Monthly Archives: September 2016

Deciding what is precious

As we go through life, we collect a lot of things. Some things are disposable, some things are utilitarian, and some things carry special memories. As I look around my home, today, we still have a TON of stuff, most of which will not fit into our motorhome. How do I decide what to carry, and what to eliminate?

In our living room, I use the top of a chest to display prized items – curios and collectables from our world travels. A few months ago, the hanger on a painting just above the chest mysteriously gave way. The painting crashed down,  sweeping off most of the items onto the tile floor, smashing them into bits. The Waterford crystal lamp that we purchased in Ireland. One of the two clay jars we picked up in Peru. A crystal statue given to me by a choir member. Smashed into a million pieces. I swept it all up, secured the hanger onto the painting and re-hung it. A couple of days later, it fell again, smashing most of the rest of the items on the chest!  I should have been upset, but somehow, I just ….. wasn’t. When I searched my feelings, I realized that I wasn’t truly attached to any of the broken items. In fact, I was a bit relieved that it meant a few less “things” to deal with as I purged our possessions.

Do you believe in divine intervention and signs from our departed loved ones? Call me crazy, but I do. I know the whole “painting crashing down” thing was a message to me, not a mean message, but a mechanism to help me realize that I’m really NOT attached to that stuff. It can all go away, and I’m truly OK with that. Because I’ll tell you that what did NOT get broken was a small bowl made by my deceased son in high school pottery class. It was left completely untouched. That was precious. The other things were not. I got the message. And after re-securing the hanger one more time and re-hanging the painting, it has not fallen again.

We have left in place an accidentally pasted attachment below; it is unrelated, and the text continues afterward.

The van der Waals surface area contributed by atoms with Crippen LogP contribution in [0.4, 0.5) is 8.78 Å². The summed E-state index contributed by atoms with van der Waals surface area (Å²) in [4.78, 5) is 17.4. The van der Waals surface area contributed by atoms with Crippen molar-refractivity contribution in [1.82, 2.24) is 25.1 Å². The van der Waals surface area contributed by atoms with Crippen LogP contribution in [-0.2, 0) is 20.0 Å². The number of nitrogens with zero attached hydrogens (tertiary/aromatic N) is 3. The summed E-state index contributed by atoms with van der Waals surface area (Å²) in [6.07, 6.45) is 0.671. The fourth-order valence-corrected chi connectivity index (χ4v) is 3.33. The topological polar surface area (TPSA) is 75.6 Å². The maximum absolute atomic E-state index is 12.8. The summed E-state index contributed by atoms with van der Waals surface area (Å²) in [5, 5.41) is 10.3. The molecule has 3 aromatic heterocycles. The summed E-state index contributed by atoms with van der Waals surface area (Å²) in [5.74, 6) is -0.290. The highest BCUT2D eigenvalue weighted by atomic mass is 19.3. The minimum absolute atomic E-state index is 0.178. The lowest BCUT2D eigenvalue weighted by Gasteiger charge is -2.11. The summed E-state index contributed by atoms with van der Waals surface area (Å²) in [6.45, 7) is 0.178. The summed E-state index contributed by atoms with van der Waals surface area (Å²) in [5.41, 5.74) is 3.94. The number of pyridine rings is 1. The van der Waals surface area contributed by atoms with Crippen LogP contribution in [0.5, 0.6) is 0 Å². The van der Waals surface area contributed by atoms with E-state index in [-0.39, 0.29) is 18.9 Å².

A few weeks ago, I tackled our photographs. I had literally boxes of photographs taken over the years before we went digital. I sorted through them and scanned the ones I wanted to keep. It took days! But now, those boxes are gone and I have kept (digitally) the ones that meant something to me. It was interesting how many photos didn’t mean anything to me — after years of trips to the Smoky Mountains, one  mountain photo looks very much like another! The important photos were of people, not places.

I also went through a box of items that I’ve carried around for years, things I’ve kept since I was a teenager. There were cards from my grandmother, little trinkets, and lots of academic awards (OK, I was a good student). I haven’t looked at them for years, so how precious is it, really? I cherished everything, scanned a few items to keep digitally, and let the rest go. I don’t have to keep the things to have the memories.

It’s freeing to let things go. The memories will always be mine.

Losing the “stuff”

When we’re young, we go through an acquisition phase. We rent our first apartment or buy our first home and we need everything. Furniture, décor, linens and housewares of all types. It’s great fun to select and buy new things and decorate our nest.

Then babies arrive and take over your universe. No matter how much space we have, kid paraphernalia and toys end up strewn everywhere and piled into every available space. At least, it seems that way! “Stuff” becomes a headache. Eventually, though, the kids move on and take (most of) their stuff.